|Your account||Today's news index||Weather||Traffic||Movies||Restaurants||Today's events|
Friday, November 05, 2004 - Page updated at 12:00 A.M.
Bud Withers / Times college football reporter
By Bud Withers
Gather round, Washington fans, and let's see if we can find you a new football coach.
How would you feel about a guy who:
Developed a pattern of falling flat in big games.
Was pretty much a .500 coach, but for one big season.
Got his team into one semi-big bowl game, the Citrus.
Had a tendency to be a bit thin-skinned around the media.
Give him the moon, would you? Courtesy cars not only for two, but for his ex-wife as well? Million-dollar annuity if he stays 10 years?
All of the above describes the last football coach hired by Mark Emmert, the University of Washington president. The perception is that Emmert plucked away the equivalent of a current-day Pete Carroll. But in reality, he threw a lot of money at Michigan State's Nick Saban, who, despite persistent rumors tying him to the pros, had some skeletons in his closet along with his coach's whistle and sweatshirt.
Saban lost three bowl games at MSU from 1995 to 1997 by 19, 38 and 28 points, the last the 1997 Aloha Bowl to Washington. The 38-0 loss at the Sun Bowl to Tyrone Willingham and Stanford came when the Spartans were a touchdown favorite.
Which, of course, is all to Emmert's credit. He saw something through the brambles, and was rewarded in 2003 when Saban's Louisiana State team suffocated Oklahoma for a piece of the national title.
Thing is, "pizzazz" relating to coaches allows for a pretty blank easel. Is it Mike Leach of Texas Tech, running up 70 points at every chance? John L. Smith of Michigan State, who climbed Kilimanjaro and ran with the bulls at Pamplona? Jim Tressel of Ohio State, who is as racy as a fat-tired Schwinn but wins 10 games-plus every year (until 2004, that is)?
Tricky business, the hiring of college-football coaches. Think about this while you're amped at the idea of Emmert importing somebody with a name like Steve Spurrier: Seven of the top 11 teams in the BCS standings this week are guided by men in their first Division I-A head-coaching job.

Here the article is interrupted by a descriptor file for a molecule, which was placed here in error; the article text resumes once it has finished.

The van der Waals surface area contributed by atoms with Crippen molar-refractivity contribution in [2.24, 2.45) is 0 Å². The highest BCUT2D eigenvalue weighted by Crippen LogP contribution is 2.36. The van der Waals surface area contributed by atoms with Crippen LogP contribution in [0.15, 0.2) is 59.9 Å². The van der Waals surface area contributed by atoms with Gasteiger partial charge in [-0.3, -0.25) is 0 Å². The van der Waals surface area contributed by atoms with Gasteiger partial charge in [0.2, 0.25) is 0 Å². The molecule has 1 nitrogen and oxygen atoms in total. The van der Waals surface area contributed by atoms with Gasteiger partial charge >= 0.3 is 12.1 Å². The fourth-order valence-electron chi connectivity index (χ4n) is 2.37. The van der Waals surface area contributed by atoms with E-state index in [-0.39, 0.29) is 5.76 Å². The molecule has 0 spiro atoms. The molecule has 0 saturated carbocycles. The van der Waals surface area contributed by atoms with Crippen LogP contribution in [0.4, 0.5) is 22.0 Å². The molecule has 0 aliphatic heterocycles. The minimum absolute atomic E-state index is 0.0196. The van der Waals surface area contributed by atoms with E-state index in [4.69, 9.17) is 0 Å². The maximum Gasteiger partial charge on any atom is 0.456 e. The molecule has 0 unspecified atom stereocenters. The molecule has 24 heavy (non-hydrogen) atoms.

Tressel, nowhere near BCS territory this year but a national champion in 2002, was a Division I-AA coach. His rival, Lloyd Carr of Michigan, was a Wolverines assistant before he got the job.
Bob Stoops of Oklahoma was an assistant, as was Cal's Jeff Tedford and Georgia's Mark Richt.
I'll be a lot more impressed by Emmert and Turner if they unearth a bright mind who can coach, relate and lead than if they explain the selection by saying, "We wrote a big check because we can."
"The person hired simply for the splash it isn't long for things to start to deteriorate," said Oklahoma athletic director Joe Castiglione, who hired Stoops.
Is there a real, tangible benefit, in monetary terms, to hiring a "name"?
"It's possible a program could see a short-term bump in ticket sales and/or giving because of the name or reputation," Castiglione says. "However, it's been my experience that a bump becomes a blip."
His formula: He saw Tedford's body of work as an offensive coordinator at Oregon. He felt he could separate Tedford's contribution from that of Mike Bellotti, also an offensive mind, by the fact Tedford had quarterbacked at Fresno State, "and that's usually a position that requires people drawn to leadership."
But the essentials the track record, the background, the know-how "That's probably 30-35 percent of it," Gladstone says. "The other 60-70 percent is probably intuitive. I've been a coach for 35 years, and if I can't sense the real deal ...